Last season, Gerald McCoy played in 16 games for the first time in his three-year NFL career, racked up five sacks, 16 quarterback pressures and nine tackles for loss and became the first Buccaneer defensive tackle to make the Pro Bowl since Warren Sapp.
Gerald McCoy made “The Leap” in 2012. Now, it’s true that it was mostly freak injuries that had held McCoy back from his potential during the first two NFL seasons, following the Bucs’ selection of him third overall in 2010. Still, whatever the circumstances, the 2012 season will be remembered as the one in which McCoy transformed his career and became a much more important player for the Buccaneers.
McCoy was probably the only player that fell into that category for Tampa Bay last year, at least among those who were already on the Bucs’ roster the year before. Doug Martin and Lavonte David put up huge numbers but were rookies; they simply established their NFL bona fides right away. Vincent Jackson had put up big numbers for years in San Diego. Josh Freeman set the Bucs’ single-season records for passing yards and touchdown tosses, but you could argue that 2010 was still a better season for him. Players such as Donald Penn, Jeremy Zuttah, Michael Bennett, Roy Miller, Mason Foster and Ronde Barber obviously had strong seasons, but were essentially playing up to their already established standards. Adrian Clayborn didn’t get the chance after a promising 7.5-sack season; he got hurt instead.
Hopefully, there will be more than one Buccaneer who will make “The Leap” in 2013…but for today’s exercise I’m only going to ask you to name one, Andrew. That’s this week’s debate: Which player who was on the Bucs’ 2012 roster and is still with the team in 2013 is poised to take his career to another level? This could be a backup winning a starting job or a player with reasonably good numbers suddenly putting up more impressive stats. It could be a workhorse blossoming into a Pro Bowler, or a career special-teamer proving he can be much more.
You go first, Andrew. Who’s your pick to make the leap in 2013?
Andrew Norton: The Buccaneers made a little bit of noise this offseason. The free agency period opened with a bang as the Buccaneer landed one of the most coveted names on the market, Dashon Goldson, a 2012 first-team All Pro from the NFC Champion 49ers. After a crescendo or two, not to mention a lengthy, emotional drum roll, there was another crash heard round the NFL, when the Buccaneers traded for Darrelle Revis, largely touted as the best cornerback in the league.
Just like that the Buccaneer secondary went from being 32nd in the NFL to the talk of the NFL. It’d be hard to argue against the pass defense being the most improved aspect of the team from 2012 to this year, so it only makes sense that the player making the biggest leap would also come from this group. Which is why my Buccaneer star to make a big career jump in 2013 is safety Mark Barron.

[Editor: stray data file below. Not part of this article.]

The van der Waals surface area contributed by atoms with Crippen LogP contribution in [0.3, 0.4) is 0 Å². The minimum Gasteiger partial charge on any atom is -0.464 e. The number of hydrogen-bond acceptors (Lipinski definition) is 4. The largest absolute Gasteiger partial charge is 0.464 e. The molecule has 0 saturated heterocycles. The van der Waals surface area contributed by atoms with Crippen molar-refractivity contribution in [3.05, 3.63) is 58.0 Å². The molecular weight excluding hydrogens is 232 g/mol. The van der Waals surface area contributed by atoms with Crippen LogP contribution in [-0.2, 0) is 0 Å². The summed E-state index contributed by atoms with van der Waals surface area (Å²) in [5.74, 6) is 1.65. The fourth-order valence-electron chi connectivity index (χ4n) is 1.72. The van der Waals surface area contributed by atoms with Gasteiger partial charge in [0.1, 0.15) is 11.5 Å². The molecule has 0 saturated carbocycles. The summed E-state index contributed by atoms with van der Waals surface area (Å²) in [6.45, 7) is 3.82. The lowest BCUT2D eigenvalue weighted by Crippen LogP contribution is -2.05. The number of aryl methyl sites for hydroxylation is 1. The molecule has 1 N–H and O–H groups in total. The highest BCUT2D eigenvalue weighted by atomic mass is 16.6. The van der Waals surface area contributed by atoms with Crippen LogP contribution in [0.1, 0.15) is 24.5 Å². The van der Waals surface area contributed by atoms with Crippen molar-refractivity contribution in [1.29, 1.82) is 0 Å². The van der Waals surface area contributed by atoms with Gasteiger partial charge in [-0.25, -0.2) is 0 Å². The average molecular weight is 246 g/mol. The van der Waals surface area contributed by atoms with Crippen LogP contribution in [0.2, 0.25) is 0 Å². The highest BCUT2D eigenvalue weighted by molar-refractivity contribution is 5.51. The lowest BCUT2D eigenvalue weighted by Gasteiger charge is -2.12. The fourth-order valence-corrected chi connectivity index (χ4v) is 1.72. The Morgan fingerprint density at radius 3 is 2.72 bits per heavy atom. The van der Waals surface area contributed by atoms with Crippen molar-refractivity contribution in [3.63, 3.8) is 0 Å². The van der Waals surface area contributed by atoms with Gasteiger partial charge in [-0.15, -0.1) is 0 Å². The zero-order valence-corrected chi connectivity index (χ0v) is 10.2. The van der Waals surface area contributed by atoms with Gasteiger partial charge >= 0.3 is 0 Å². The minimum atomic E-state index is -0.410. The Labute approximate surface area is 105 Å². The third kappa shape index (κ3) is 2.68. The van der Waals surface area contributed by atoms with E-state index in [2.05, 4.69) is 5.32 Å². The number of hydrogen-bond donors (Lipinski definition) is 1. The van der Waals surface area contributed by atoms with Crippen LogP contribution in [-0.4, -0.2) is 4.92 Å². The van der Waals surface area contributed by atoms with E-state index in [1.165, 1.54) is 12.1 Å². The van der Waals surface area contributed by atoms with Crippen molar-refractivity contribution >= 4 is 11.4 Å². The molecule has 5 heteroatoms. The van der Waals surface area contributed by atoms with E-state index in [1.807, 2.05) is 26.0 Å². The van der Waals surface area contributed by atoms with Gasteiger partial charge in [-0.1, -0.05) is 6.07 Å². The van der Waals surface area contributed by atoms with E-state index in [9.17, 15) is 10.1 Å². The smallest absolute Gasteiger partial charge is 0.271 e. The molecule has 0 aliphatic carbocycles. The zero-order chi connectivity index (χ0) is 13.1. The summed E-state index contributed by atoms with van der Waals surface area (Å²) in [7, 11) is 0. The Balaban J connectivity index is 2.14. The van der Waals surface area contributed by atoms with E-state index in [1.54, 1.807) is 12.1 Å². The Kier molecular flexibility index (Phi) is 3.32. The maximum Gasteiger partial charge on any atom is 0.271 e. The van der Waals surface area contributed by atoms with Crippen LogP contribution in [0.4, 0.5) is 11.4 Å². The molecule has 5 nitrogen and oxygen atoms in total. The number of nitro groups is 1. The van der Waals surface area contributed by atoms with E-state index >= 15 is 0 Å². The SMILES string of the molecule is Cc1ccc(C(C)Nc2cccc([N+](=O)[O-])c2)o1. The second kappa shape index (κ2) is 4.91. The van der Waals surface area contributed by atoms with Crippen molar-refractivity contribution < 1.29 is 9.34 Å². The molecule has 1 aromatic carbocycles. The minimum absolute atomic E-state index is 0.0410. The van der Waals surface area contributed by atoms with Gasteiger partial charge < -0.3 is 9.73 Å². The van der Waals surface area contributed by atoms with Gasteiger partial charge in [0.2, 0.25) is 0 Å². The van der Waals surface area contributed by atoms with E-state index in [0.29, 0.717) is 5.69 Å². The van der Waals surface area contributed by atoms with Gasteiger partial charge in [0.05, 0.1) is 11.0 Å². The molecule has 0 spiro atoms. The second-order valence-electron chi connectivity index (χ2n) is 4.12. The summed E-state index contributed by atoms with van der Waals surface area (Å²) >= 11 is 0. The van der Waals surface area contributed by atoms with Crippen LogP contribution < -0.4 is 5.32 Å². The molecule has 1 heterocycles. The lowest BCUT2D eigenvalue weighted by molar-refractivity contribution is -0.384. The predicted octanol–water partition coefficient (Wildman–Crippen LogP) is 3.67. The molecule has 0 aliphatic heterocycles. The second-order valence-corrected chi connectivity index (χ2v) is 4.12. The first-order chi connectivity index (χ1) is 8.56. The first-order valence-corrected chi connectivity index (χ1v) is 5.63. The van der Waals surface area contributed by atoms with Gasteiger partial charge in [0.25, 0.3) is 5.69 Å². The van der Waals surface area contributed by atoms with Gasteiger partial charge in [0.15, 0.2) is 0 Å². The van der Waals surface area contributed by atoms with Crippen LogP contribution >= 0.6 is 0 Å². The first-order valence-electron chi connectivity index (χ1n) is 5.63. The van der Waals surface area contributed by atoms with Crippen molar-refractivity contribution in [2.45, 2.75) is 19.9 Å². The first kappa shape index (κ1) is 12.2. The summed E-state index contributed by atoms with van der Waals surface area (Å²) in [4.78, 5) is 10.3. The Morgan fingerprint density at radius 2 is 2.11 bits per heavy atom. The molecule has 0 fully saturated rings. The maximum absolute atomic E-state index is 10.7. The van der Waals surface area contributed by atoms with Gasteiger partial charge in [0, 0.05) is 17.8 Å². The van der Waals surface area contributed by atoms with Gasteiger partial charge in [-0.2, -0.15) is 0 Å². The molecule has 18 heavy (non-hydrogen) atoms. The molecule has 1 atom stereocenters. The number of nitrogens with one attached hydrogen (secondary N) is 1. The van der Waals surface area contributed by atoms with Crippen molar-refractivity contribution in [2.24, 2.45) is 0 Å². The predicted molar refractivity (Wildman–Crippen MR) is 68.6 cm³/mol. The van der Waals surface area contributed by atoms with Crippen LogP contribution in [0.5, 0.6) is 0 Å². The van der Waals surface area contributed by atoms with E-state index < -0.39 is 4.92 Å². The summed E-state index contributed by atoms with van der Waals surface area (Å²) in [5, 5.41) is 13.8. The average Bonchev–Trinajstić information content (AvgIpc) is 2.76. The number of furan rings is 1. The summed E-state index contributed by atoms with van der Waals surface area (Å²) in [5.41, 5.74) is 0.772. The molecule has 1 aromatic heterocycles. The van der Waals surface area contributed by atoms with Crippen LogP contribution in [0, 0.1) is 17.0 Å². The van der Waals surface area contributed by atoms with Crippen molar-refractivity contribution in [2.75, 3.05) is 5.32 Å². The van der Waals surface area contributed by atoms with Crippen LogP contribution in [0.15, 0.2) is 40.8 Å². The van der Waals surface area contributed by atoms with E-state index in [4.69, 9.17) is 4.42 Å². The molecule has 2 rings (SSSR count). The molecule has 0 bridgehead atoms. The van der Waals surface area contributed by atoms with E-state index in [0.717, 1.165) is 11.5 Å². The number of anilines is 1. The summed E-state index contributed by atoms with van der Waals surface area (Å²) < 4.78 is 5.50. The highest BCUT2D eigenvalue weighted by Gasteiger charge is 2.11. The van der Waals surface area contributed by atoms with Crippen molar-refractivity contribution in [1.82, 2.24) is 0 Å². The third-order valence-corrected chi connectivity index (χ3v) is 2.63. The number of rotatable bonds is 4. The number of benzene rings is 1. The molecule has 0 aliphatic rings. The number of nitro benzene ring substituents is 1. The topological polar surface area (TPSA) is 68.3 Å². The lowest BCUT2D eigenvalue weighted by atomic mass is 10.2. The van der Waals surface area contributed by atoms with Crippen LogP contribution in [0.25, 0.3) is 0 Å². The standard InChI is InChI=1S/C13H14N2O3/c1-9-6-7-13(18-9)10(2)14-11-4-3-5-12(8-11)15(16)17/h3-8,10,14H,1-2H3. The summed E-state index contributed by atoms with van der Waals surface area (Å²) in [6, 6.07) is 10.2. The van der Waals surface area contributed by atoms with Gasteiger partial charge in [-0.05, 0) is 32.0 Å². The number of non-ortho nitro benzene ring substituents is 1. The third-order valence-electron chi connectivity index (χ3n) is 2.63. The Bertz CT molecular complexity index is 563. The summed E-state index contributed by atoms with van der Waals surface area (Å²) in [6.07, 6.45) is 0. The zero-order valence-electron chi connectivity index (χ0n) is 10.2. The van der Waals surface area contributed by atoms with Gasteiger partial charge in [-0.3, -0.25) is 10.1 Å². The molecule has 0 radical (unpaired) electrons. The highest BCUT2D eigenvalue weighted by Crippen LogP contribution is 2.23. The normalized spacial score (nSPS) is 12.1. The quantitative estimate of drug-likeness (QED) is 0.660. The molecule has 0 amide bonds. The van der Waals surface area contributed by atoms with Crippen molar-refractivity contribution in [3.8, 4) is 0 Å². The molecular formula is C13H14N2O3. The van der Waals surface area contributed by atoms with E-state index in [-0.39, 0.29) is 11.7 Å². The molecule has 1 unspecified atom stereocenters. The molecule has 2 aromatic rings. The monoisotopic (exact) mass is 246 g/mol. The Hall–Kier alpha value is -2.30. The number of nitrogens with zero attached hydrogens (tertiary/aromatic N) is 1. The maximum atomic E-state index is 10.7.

Barron came into the league last season as an NFL-ready safety. He ended the season having started all 16 games and amassing 88 total tackles and one interception. We should add to this that he had some of the biggest hits in all of the NFL, definitely starting to make a name for himself. The downside of all this though, of course, would be the nearly 300 yards per game allowed by that secondary unit.
Enter Goldson and Revis, however, and you see the tide turning for the entire group, and a change in the very way that Barron is allowed to play. On paper, you have a true shut-down cornerback in Darrelle Revis who can virtually cut off half of the field. Across from him, two strong cornerbacks, Eric Wright and rookie Johnthan Banks will be working on the other receivers, with two-time Pro Bowler Dashon Goldson taking care of the middle. With so much of the defensive backfield handled with three members of the secondary, Mark Barron is going to have to worry a lot less about coverage and can focus a lot more about being an absolute menace to anyone touching the football.
With this bolstered secondary, you have to imagine that all of Barron’s numbers will improve. He will have more tackle opportunities by stepping up into the box to find the ballcarrier. When allowed to roam, he could easily add to his interception total. He will be free to blitz more, notching more sacks. And with all that freedom, and his tenacious hitting, Barron will have more opportunities than ever to force turnovers.
There are a lot of talented safeties in the NFC, but next to two established secondary men, Barron will have one heck of an opportunity to make that giant leap.
Scott Smith: I like the pick, more so because of Barron’s raw talent than the perceived percentage of the field he’ll have to cover. I agree that the added talent around him in the secondary should help a lot, but I think he’ll be asked to do as much as ever, and that will provide the opportunity for the leap.
For my pick, I’m going to stay on the defensive side of the ball but move closer to the line of scrimmage. I think we actually have two excellent candidates on the edges of the front line, with ends Adrian Clayborn and Da’Quan Bowers poised to do much more damage.
Bowers would be a more dramatic pick, as he has just 4.5 sacks through his first two seasons, in large part due to an Achilles injury suffered about a year ago. Clayborn, on the other hand, already has a 7.5-sack season under his belt, that being his impressive production as a rookie. Still, 7.5 sacks makes for a very promising debut but doesn’t yet put a player into “star” category.
I’m saying Clayborn makes that leap into stardom this year. The sacks go into double digits and his name becomes recognized around the NFL. Some of it mimics your reasoning above – with the secondary so much better, the pass-rushers should have an extra second or two on many of their backfield invasions, and that’s often all it takes to get the quarterback down. Clayborn has always been known as the hustling, non-stop motor type, so as long as he keeps every pass-rush alive, he’s going to come into some “coverage sacks.”